This email came in the other day from Jane (not her real name) and is a very typical story of those trying to start out on keto but simply can’t break that sugar addiction:
What is noteworthy is Jane’s initial weight-loss, some 7 lbs (3kg) in only 9 days! This is EXACTLY what I would expect to see from someone hitting that ketosis “sweet-spot” and is in line with what I witnessed during my weight loss phase, after dropping all dairy. So this proves that Jane is getting everything correct in her diet & that the physiology is also working. Then at nine days it all falls apart. The sugar cravings take hold and she returns to her old habits. To think, if only Jane had just carried on as she was doing! Losing weight at that rate, she would have lost all that 110 lbs (50kg) in only 141 days, or just under 5 months!! If I’ve said it once, I’ve said it a million times, the biggest hurdle to getting into ketosis is in your mind. The physiology will take care of itself.. if you just let it..
I have no magic wand to wave here, no silver bullet that can break your sugar addiction. We are all different. I touch on the psychology in the getting started section but that’s just my perspective. You will have to deal with it in your own way if you are to be successful but the support of others who have been there before is certainly a BIG help, as was the case with me.
Here is my reply to Jane with a few suggestions of my own:
These are just my suggestions. If you have any of your own, please let us know in the comments section.
I look forward to reading them..
7 thoughts on “Breaking that Sugar Addiction”
I saw an interesting TEDx on YouTube about using an opium blocking drug to treat alcoholism. It allowed alcoholics to drink normally because they were not getting the pleasure signals in the brain as the opioid receptors were blocked. Anyway I reckon it would work with food, but taking drugs before eating isn’t practical.. I do have this issue but as the months go by, the cravings and slip ups are less and less. The body remembers what you do most of the time, and even with slip ups, I have made good progress, and so will she.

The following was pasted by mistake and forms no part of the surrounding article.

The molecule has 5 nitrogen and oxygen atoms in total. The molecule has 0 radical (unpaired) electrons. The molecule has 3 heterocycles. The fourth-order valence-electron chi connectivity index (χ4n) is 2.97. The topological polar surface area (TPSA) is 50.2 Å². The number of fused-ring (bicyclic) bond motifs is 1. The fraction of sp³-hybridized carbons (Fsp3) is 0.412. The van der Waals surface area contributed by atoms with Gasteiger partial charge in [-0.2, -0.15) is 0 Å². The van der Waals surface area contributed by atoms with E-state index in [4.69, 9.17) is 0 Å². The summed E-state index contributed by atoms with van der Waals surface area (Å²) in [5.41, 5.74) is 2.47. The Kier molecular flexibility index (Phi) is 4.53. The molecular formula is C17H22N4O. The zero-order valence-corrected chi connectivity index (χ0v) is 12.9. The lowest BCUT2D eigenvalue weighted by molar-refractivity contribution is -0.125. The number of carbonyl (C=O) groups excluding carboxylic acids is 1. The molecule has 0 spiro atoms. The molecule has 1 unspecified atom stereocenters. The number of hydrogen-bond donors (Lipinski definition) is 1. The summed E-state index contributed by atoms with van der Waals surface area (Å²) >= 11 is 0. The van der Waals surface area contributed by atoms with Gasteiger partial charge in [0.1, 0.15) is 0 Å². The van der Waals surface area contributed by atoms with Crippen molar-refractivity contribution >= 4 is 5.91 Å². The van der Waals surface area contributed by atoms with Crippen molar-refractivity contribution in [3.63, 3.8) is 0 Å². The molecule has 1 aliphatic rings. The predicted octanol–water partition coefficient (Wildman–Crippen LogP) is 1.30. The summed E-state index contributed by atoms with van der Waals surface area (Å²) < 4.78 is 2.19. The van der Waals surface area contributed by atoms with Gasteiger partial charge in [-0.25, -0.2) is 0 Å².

Yeah Ayah, the drug “anatbus” is very popular here for treating alcoholism. Unfortunately, it’s a well known trade name. All you have to say is “I’m on antabus” and EVERYONE knows the score!
A close family member has just come off a 3-month course and swears that just the thought of drinking is enough to make them feel sick. Let’s hope it has done its job! Time will tell..
But yeah, something similar for sugar addiction i.e. a short term drug just to get you started may be the way forward??
More info: https://en.wikipedia.org/wiki/Disulfiram
This was different. She treated her alcoholism with naltrexone which taken an hour before drinking allowed her to drink like a normal person. So she drank in moderation because her opioid receptors were being blocked.
I really believe weight loss is 95% diet and 100% mental (and not that will power crap!). For me, nothing clicked until I stopped thinking about weight loss and focus on regaining my health. But to do that I had to take a hard look at my lifestyle. This was key. I started looking at myself, my relationship to food and what triggered me to lose it. I never saw myself as a stress eater, but I sure was. Boredom triggered me to. However the main driver was sense of hopelessness when it came to where my life was going. Working 17 hour days in a combative office environment at a job you hate because the pay is good can make you one miserable person. Food became my escape — a very temporary one. Once I figured out the “whys” I had to work on the “hows (e.g. replacing bad habits with good ones, figuring out what was really important to me). That took time. I had missteps along the way (heck i still do).
Couldn’t agree more Dot! What’s the point in trying to get your diet all finely tuned when your working life or even personal life is stressing you out like a taught piano wire?? People forget that stress, although ketogenic in the short term is OK (fight or flight), in the long term large amounts of cortisol running though your veins is HIGHLY inflammatory. “It’s a lifestyle, NOT a diet”, etc etc..